Friends reunited: How dialogue is reuniting people in Rwanda

"Everything suddenly changed. It was like we were not friends anymore," recalls Primitive.

Primitive, 59, and Pascal, 61, were childhood best friends. Growing up together in rural Rwanda, they shared everything.

However, everything changed in 1994 when the country was engulfed by a catastrophic genocide perpetrated against the Tutsi. Years of friendship came to an end as the killings started – Pascal took part in the genocide while Primitive fought to survive it.

During the genocide Pascal turned up at Primitive’s home with a group of Interahamwe militias, took away his children and participated in their murder. It was a sudden change in personality and behavior that Primitive says he still struggles to understand it.

"I felt disgusted. I could not understand why anyone would do anything like that," says Primitive.

Pascal’s actions robbed his childhood friend of two beloved children among the five that he would lose during the genocide.

During the Gacaca court process Primitive testified against Pascal, who was ultimately jailed for his role in the genocide. Pascal felt that he deserved to be punished for what he had done and during Gacaca, he took the step of asking Primitive to forgive him.

After serving his sentence, Pascal returned to his home village where he had no other alternative but to live side by side with Primitive again. Not wanting to constantly come face to face with his children’s killer, Primitive moved his family to another area.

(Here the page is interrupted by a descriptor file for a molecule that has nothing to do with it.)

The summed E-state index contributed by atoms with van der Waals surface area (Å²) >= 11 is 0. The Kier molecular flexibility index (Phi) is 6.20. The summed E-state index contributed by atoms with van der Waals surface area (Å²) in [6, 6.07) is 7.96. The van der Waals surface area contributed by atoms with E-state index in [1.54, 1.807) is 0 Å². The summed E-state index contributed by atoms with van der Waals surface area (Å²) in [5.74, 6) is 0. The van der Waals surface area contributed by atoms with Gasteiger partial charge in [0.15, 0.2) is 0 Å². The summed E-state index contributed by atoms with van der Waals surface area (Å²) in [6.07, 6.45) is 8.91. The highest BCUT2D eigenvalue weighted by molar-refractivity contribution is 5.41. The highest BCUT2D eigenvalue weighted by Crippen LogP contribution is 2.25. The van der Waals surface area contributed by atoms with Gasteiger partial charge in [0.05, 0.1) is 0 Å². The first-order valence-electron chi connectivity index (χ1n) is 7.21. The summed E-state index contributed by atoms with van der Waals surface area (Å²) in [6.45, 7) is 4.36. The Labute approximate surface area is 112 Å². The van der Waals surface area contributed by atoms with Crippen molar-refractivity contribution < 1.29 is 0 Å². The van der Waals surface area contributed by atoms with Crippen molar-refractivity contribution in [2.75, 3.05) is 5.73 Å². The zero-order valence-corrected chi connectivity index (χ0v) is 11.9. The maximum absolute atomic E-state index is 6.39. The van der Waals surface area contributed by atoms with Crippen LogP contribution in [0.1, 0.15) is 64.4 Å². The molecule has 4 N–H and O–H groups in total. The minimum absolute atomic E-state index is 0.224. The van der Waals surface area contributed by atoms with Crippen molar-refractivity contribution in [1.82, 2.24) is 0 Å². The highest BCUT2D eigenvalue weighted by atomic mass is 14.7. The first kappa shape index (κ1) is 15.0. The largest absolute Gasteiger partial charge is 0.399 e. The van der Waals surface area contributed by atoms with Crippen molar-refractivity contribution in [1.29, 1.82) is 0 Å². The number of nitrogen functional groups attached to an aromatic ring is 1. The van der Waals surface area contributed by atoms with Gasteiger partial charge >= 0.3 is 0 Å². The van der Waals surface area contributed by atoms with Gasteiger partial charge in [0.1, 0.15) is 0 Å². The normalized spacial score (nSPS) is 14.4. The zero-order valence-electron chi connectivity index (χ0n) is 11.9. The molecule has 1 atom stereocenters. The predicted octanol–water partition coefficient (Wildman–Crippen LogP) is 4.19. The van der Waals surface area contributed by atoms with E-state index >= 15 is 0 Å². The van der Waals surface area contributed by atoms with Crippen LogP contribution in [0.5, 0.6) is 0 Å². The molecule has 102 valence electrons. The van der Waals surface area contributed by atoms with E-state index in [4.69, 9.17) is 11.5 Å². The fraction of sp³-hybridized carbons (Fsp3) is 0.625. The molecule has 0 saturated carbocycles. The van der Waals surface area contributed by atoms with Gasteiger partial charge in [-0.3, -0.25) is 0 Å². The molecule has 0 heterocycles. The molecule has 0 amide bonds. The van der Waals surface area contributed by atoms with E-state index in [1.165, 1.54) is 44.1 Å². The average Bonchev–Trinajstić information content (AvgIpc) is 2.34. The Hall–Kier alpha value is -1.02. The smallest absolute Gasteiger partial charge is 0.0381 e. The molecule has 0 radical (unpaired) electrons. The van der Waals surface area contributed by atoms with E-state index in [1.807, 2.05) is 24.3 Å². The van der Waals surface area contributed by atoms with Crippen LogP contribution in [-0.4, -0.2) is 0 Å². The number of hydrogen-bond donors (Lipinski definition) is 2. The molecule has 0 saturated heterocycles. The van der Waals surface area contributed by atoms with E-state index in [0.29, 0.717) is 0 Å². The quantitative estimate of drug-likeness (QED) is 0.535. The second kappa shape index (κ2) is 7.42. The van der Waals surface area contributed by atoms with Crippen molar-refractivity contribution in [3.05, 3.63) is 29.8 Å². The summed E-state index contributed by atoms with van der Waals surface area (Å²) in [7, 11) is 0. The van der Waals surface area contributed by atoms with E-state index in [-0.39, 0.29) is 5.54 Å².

"I felt surrounded by enemies and did not feel safe. Because of that, I decided that it was probably best for me to relocate," says Primitive.

Importance of dialogue

When International Alert started implementing the Duhuze project in Rwanda, Primitive came to one of the dialogue group sessions. He said he felt isolated and was in search of a platform through which to express his feelings and share his story with others.

I didn’t want to keep going to the bars. I wanted somewhere safe, somewhere where I could freely share my story and have a chat with people for the better.

"I realised after a few sessions that this was a good place not only for me but for others too, including Pascal. This is why I asked members of our group to visit and invite him," he says.

Perhaps unsurprisingly, Pascal found the invitation hard to accept. He had been told that Primitive was a regular to the dialogue club and therefore was unsure of how he would be received. But following several requests by the group chairperson, he submitted and attended a session.

"Naturally, I was very afraid to see Primi (as they call him), but he welcomed me warmly and made me feel at home," remembers Pascal before adding:

the dialogue group has mended, rebuilt and strengthened our relationship.

"Even when his daughter was getting married, I contributed and he accepted the contribution. We may not change the past, but we can change our future."

Primitive who seemed so happy about the situation said: "dialogue has brought us together again. It has built our confidence and trust. I have met children whose parents are in jail because of my testimony, and they understand my situation. The good news is that unlike before, we can now talk."

Primitive has decided to forfeit the compensation that he was due from Pascal for damage to his property and the harm caused during the genocide.

Pascal told us he hopes that one day there will be some way to show Primitive his appreciation for forgiving him and accepting him back. According to the village chief, since joining the dialogue club, the two have become more like brothers again:

I see these two as a good lesson for others in the future. They have made significant steps towards their reconciliation and this has impacted their families.


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